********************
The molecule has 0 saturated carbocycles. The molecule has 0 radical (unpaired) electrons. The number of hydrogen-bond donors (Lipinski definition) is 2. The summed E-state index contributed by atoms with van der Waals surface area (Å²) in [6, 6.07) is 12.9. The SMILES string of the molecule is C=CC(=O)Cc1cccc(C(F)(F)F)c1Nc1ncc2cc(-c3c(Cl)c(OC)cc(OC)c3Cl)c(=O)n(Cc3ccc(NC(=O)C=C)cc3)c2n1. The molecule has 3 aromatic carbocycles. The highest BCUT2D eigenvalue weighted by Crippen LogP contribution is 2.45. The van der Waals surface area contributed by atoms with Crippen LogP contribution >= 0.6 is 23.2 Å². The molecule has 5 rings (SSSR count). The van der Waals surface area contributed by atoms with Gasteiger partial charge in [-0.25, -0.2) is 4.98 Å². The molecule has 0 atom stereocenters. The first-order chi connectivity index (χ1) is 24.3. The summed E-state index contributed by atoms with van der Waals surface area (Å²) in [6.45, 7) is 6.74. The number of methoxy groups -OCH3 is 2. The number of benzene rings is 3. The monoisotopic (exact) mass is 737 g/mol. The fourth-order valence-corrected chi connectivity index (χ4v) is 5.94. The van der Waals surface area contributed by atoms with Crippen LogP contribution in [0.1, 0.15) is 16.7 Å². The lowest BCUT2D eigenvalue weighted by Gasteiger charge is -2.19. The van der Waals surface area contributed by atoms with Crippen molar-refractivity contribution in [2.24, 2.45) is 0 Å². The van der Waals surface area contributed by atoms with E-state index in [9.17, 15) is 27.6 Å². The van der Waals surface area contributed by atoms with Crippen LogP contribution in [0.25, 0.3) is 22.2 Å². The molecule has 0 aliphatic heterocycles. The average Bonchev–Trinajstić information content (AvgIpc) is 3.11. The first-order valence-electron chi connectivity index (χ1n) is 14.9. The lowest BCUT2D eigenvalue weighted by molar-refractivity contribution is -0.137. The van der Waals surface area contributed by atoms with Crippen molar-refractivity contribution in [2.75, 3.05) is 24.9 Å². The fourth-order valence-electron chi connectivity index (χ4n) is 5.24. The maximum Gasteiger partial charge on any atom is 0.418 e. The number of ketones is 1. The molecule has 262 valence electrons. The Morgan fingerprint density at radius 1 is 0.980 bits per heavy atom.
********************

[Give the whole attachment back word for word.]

The molecule has 0 saturated carbocycles. The molecule has 0 radical (unpaired) electrons. The number of hydrogen-bond donors (Lipinski definition) is 2. The summed E-state index contributed by atoms with van der Waals surface area (Å²) in [6, 6.07) is 12.9. The SMILES string of the molecule is C=CC(=O)Cc1cccc(C(F)(F)F)c1Nc1ncc2cc(-c3c(Cl)c(OC)cc(OC)c3Cl)c(=O)n(Cc3ccc(NC(=O)C=C)cc3)c2n1. The molecule has 3 aromatic carbocycles. The highest BCUT2D eigenvalue weighted by Crippen LogP contribution is 2.45. The van der Waals surface area contributed by atoms with Crippen LogP contribution >= 0.6 is 23.2 Å². The molecule has 5 rings (SSSR count). The van der Waals surface area contributed by atoms with Gasteiger partial charge in [-0.25, -0.2) is 4.98 Å². The molecule has 0 atom stereocenters. The first-order chi connectivity index (χ1) is 24.3. The summed E-state index contributed by atoms with van der Waals surface area (Å²) in [6.45, 7) is 6.74. The number of methoxy groups -OCH3 is 2. The number of benzene rings is 3. The monoisotopic (exact) mass is 737 g/mol. The fourth-order valence-corrected chi connectivity index (χ4v) is 5.94. The van der Waals surface area contributed by atoms with Crippen LogP contribution in [0.1, 0.15) is 16.7 Å². The lowest BCUT2D eigenvalue weighted by Gasteiger charge is -2.19. The van der Waals surface area contributed by atoms with Crippen molar-refractivity contribution in [2.24, 2.45) is 0 Å². The van der Waals surface area contributed by atoms with E-state index in [9.17, 15) is 27.6 Å². The van der Waals surface area contributed by atoms with Crippen LogP contribution in [0.25, 0.3) is 22.2 Å². The molecule has 0 aliphatic heterocycles. The average Bonchev–Trinajstić information content (AvgIpc) is 3.11. The first-order valence-electron chi connectivity index (χ1n) is 14.9. The lowest BCUT2D eigenvalue weighted by molar-refractivity contribution is -0.137. The van der Waals surface area contributed by atoms with Crippen molar-refractivity contribution in [2.75, 3.05) is 24.9 Å². The fourth-order valence-electron chi connectivity index (χ4n) is 5.24. The maximum Gasteiger partial charge on any atom is 0.418 e. The number of ketones is 1. The molecule has 262 valence electrons. The Morgan fingerprint density at radius 1 is 0.980 bits per heavy atom.